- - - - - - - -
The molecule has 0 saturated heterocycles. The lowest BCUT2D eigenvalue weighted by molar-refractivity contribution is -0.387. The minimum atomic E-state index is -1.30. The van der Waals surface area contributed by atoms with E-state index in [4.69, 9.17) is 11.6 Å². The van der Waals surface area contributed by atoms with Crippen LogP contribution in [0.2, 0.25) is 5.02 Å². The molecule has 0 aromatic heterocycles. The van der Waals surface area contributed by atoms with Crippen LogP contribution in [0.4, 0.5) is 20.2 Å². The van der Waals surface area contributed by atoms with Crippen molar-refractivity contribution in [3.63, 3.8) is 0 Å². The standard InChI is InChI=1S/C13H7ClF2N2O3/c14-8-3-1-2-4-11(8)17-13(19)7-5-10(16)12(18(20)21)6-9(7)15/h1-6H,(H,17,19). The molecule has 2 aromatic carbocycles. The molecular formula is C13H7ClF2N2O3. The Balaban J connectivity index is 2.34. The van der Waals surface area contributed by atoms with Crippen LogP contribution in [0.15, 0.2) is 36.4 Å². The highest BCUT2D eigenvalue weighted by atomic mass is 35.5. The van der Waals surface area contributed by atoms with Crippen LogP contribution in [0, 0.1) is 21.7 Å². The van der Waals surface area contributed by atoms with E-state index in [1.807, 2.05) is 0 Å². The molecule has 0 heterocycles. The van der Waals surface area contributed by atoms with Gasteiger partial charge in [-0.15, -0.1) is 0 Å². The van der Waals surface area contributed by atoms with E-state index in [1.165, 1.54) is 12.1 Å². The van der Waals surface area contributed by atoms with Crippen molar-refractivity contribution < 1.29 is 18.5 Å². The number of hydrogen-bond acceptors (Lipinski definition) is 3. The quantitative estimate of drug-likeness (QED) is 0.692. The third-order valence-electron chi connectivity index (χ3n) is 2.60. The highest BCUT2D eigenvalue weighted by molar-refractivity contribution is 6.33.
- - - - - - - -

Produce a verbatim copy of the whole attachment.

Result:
The molecule has 0 saturated heterocycles. The lowest BCUT2D eigenvalue weighted by molar-refractivity contribution is -0.387. The minimum atomic E-state index is -1.30. The van der Waals surface area contributed by atoms with E-state index in [4.69, 9.17) is 11.6 Å². The van der Waals surface area contributed by atoms with Crippen LogP contribution in [0.2, 0.25) is 5.02 Å². The molecule has 0 aromatic heterocycles. The van der Waals surface area contributed by atoms with Crippen LogP contribution in [0.4, 0.5) is 20.2 Å². The van der Waals surface area contributed by atoms with Crippen molar-refractivity contribution in [3.63, 3.8) is 0 Å². The standard InChI is InChI=1S/C13H7ClF2N2O3/c14-8-3-1-2-4-11(8)17-13(19)7-5-10(16)12(18(20)21)6-9(7)15/h1-6H,(H,17,19). The molecule has 2 aromatic carbocycles. The molecular formula is C13H7ClF2N2O3. The Balaban J connectivity index is 2.34. The van der Waals surface area contributed by atoms with Crippen LogP contribution in [0.15, 0.2) is 36.4 Å². The highest BCUT2D eigenvalue weighted by atomic mass is 35.5. The van der Waals surface area contributed by atoms with Crippen LogP contribution in [0, 0.1) is 21.7 Å². The van der Waals surface area contributed by atoms with E-state index in [1.807, 2.05) is 0 Å². The molecule has 0 heterocycles. The van der Waals surface area contributed by atoms with Gasteiger partial charge in [-0.15, -0.1) is 0 Å². The van der Waals surface area contributed by atoms with E-state index in [1.165, 1.54) is 12.1 Å². The van der Waals surface area contributed by atoms with Crippen molar-refractivity contribution < 1.29 is 18.5 Å². The number of hydrogen-bond acceptors (Lipinski definition) is 3. The quantitative estimate of drug-likeness (QED) is 0.692. The third-order valence-electron chi connectivity index (χ3n) is 2.60. The highest BCUT2D eigenvalue weighted by molar-refractivity contribution is 6.33.